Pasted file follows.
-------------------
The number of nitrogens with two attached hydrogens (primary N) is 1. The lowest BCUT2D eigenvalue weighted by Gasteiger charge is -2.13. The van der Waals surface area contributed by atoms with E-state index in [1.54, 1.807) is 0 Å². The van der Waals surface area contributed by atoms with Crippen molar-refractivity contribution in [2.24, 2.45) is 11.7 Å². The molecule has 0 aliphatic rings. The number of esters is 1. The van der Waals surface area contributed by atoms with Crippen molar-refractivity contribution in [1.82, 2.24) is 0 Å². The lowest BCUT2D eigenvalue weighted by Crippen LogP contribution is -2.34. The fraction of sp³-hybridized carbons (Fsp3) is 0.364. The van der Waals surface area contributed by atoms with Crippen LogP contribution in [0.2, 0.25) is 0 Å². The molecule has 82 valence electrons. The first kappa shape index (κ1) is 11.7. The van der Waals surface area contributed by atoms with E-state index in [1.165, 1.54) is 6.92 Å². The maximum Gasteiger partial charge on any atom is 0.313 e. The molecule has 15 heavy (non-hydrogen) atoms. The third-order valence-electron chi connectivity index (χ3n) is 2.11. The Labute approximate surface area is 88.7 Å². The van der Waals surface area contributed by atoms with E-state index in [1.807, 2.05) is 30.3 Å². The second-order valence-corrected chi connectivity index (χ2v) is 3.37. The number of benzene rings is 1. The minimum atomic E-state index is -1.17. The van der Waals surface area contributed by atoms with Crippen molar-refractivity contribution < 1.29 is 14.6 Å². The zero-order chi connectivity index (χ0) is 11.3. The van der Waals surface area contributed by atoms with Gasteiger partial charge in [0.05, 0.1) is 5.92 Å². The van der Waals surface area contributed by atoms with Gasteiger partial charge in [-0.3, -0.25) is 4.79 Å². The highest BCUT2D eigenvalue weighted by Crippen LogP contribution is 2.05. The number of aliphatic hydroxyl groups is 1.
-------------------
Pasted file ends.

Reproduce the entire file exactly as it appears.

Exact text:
The number of nitrogens with two attached hydrogens (primary N) is 1. The lowest BCUT2D eigenvalue weighted by Gasteiger charge is -2.13. The van der Waals surface area contributed by atoms with E-state index in [1.54, 1.807) is 0 Å². The van der Waals surface area contributed by atoms with Crippen molar-refractivity contribution in [2.24, 2.45) is 11.7 Å². The molecule has 0 aliphatic rings. The number of esters is 1. The van der Waals surface area contributed by atoms with Crippen molar-refractivity contribution in [1.82, 2.24) is 0 Å². The lowest BCUT2D eigenvalue weighted by Crippen LogP contribution is -2.34. The fraction of sp³-hybridized carbons (Fsp3) is 0.364. The van der Waals surface area contributed by atoms with Crippen LogP contribution in [0.2, 0.25) is 0 Å². The molecule has 82 valence electrons. The first kappa shape index (κ1) is 11.7. The van der Waals surface area contributed by atoms with E-state index in [1.165, 1.54) is 6.92 Å². The maximum Gasteiger partial charge on any atom is 0.313 e. The molecule has 15 heavy (non-hydrogen) atoms. The third-order valence-electron chi connectivity index (χ3n) is 2.11. The Labute approximate surface area is 88.7 Å². The van der Waals surface area contributed by atoms with E-state index in [1.807, 2.05) is 30.3 Å². The second-order valence-corrected chi connectivity index (χ2v) is 3.37. The number of benzene rings is 1. The minimum atomic E-state index is -1.17. The van der Waals surface area contributed by atoms with Crippen molar-refractivity contribution < 1.29 is 14.6 Å². The zero-order chi connectivity index (χ0) is 11.3. The van der Waals surface area contributed by atoms with Gasteiger partial charge in [0.05, 0.1) is 5.92 Å². The van der Waals surface area contributed by atoms with Gasteiger partial charge in [-0.3, -0.25) is 4.79 Å². The highest BCUT2D eigenvalue weighted by Crippen LogP contribution is 2.05. The number of aliphatic hydroxyl groups is 1.